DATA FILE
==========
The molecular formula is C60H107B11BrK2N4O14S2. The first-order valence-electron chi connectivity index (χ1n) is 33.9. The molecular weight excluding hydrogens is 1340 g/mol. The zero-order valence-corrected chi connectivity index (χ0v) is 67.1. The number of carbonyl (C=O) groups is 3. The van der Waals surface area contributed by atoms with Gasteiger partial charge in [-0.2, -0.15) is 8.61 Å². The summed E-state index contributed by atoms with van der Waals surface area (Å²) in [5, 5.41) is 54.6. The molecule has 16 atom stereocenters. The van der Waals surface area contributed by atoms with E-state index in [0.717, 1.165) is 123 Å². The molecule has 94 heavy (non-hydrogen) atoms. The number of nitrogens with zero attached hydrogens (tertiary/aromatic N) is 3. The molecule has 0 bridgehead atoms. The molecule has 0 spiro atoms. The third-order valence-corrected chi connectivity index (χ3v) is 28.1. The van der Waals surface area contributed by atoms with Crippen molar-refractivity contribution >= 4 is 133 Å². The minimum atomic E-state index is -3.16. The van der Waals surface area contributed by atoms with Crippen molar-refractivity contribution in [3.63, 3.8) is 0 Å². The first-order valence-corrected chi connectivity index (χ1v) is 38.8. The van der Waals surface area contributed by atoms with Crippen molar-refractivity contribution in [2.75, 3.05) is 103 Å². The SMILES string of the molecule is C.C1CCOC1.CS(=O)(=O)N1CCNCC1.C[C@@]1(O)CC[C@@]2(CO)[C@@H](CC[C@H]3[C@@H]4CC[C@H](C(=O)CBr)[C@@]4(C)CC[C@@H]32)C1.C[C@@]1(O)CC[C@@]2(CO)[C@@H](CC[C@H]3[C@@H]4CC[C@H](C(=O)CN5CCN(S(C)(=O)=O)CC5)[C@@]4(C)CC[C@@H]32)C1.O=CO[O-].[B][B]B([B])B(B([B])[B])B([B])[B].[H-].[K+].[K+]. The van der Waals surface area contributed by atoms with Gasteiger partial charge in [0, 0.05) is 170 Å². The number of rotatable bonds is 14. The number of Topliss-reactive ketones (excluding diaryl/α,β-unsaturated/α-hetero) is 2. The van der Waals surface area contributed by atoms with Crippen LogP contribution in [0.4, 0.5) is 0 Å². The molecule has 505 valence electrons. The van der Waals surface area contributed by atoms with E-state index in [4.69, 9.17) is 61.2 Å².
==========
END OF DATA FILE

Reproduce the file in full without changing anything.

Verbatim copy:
The molecular formula is C60H107B11BrK2N4O14S2. The first-order valence-electron chi connectivity index (χ1n) is 33.9. The molecular weight excluding hydrogens is 1340 g/mol. The zero-order valence-corrected chi connectivity index (χ0v) is 67.1. The number of carbonyl (C=O) groups is 3. The van der Waals surface area contributed by atoms with Gasteiger partial charge in [-0.2, -0.15) is 8.61 Å². The summed E-state index contributed by atoms with van der Waals surface area (Å²) in [5, 5.41) is 54.6. The molecule has 16 atom stereocenters. The van der Waals surface area contributed by atoms with E-state index in [0.717, 1.165) is 123 Å². The molecule has 94 heavy (non-hydrogen) atoms. The number of nitrogens with zero attached hydrogens (tertiary/aromatic N) is 3. The molecule has 0 bridgehead atoms. The molecule has 0 spiro atoms. The third-order valence-corrected chi connectivity index (χ3v) is 28.1. The van der Waals surface area contributed by atoms with Crippen molar-refractivity contribution >= 4 is 133 Å². The minimum atomic E-state index is -3.16. The van der Waals surface area contributed by atoms with Crippen molar-refractivity contribution in [3.63, 3.8) is 0 Å². The first-order valence-corrected chi connectivity index (χ1v) is 38.8. The van der Waals surface area contributed by atoms with Crippen molar-refractivity contribution in [2.75, 3.05) is 103 Å². The SMILES string of the molecule is C.C1CCOC1.CS(=O)(=O)N1CCNCC1.C[C@@]1(O)CC[C@@]2(CO)[C@@H](CC[C@H]3[C@@H]4CC[C@H](C(=O)CBr)[C@@]4(C)CC[C@@H]32)C1.C[C@@]1(O)CC[C@@]2(CO)[C@@H](CC[C@H]3[C@@H]4CC[C@H](C(=O)CN5CCN(S(C)(=O)=O)CC5)[C@@]4(C)CC[C@@H]32)C1.O=CO[O-].[B][B]B([B])B(B([B])[B])B([B])[B].[H-].[K+].[K+]. The van der Waals surface area contributed by atoms with Gasteiger partial charge in [0, 0.05) is 170 Å². The number of rotatable bonds is 14. The number of Topliss-reactive ketones (excluding diaryl/α,β-unsaturated/α-hetero) is 2. The van der Waals surface area contributed by atoms with Crippen LogP contribution in [0.4, 0.5) is 0 Å². The molecule has 505 valence electrons. The van der Waals surface area contributed by atoms with E-state index in [4.69, 9.17) is 61.2 Å².